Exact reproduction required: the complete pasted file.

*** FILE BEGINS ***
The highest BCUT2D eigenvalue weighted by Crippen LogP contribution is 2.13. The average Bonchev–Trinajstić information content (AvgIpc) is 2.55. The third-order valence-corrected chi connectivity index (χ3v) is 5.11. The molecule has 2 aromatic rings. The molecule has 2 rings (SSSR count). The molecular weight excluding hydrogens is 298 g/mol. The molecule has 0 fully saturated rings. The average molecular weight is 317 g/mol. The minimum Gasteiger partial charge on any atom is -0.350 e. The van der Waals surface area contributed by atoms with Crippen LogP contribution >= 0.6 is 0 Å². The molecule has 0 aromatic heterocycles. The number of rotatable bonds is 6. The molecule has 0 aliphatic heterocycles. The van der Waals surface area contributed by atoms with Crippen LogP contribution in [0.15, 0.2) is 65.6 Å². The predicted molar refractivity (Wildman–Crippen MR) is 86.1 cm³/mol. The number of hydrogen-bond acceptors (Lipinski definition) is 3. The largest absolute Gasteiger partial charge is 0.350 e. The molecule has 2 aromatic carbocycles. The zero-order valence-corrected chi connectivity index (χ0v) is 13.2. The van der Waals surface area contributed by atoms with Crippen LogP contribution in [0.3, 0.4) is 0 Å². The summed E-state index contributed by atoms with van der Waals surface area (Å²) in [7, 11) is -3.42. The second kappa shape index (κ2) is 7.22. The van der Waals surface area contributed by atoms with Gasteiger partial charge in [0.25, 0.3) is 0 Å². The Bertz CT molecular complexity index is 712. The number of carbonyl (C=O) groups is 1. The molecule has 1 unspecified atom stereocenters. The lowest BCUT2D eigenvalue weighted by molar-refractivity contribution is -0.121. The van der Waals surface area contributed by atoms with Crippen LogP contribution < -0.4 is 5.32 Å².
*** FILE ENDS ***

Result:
The highest BCUT2D eigenvalue weighted by Crippen LogP contribution is 2.13. The average Bonchev–Trinajstić information content (AvgIpc) is 2.55. The third-order valence-corrected chi connectivity index (χ3v) is 5.11. The molecule has 2 aromatic rings. The molecule has 2 rings (SSSR count). The molecular weight excluding hydrogens is 298 g/mol. The molecule has 0 fully saturated rings. The average molecular weight is 317 g/mol. The minimum Gasteiger partial charge on any atom is -0.350 e. The van der Waals surface area contributed by atoms with Crippen LogP contribution >= 0.6 is 0 Å². The molecule has 0 aromatic heterocycles. The number of rotatable bonds is 6. The molecule has 0 aliphatic heterocycles. The van der Waals surface area contributed by atoms with Crippen LogP contribution in [0.15, 0.2) is 65.6 Å². The predicted molar refractivity (Wildman–Crippen MR) is 86.1 cm³/mol. The number of hydrogen-bond acceptors (Lipinski definition) is 3. The largest absolute Gasteiger partial charge is 0.350 e. The molecule has 2 aromatic carbocycles. The zero-order valence-corrected chi connectivity index (χ0v) is 13.2. The van der Waals surface area contributed by atoms with Crippen LogP contribution in [0.3, 0.4) is 0 Å². The summed E-state index contributed by atoms with van der Waals surface area (Å²) in [7, 11) is -3.42. The second kappa shape index (κ2) is 7.22. The van der Waals surface area contributed by atoms with Gasteiger partial charge in [0.25, 0.3) is 0 Å². The Bertz CT molecular complexity index is 712. The number of carbonyl (C=O) groups is 1. The molecule has 1 unspecified atom stereocenters. The lowest BCUT2D eigenvalue weighted by molar-refractivity contribution is -0.121. The van der Waals surface area contributed by atoms with Crippen LogP contribution < -0.4 is 5.32 Å².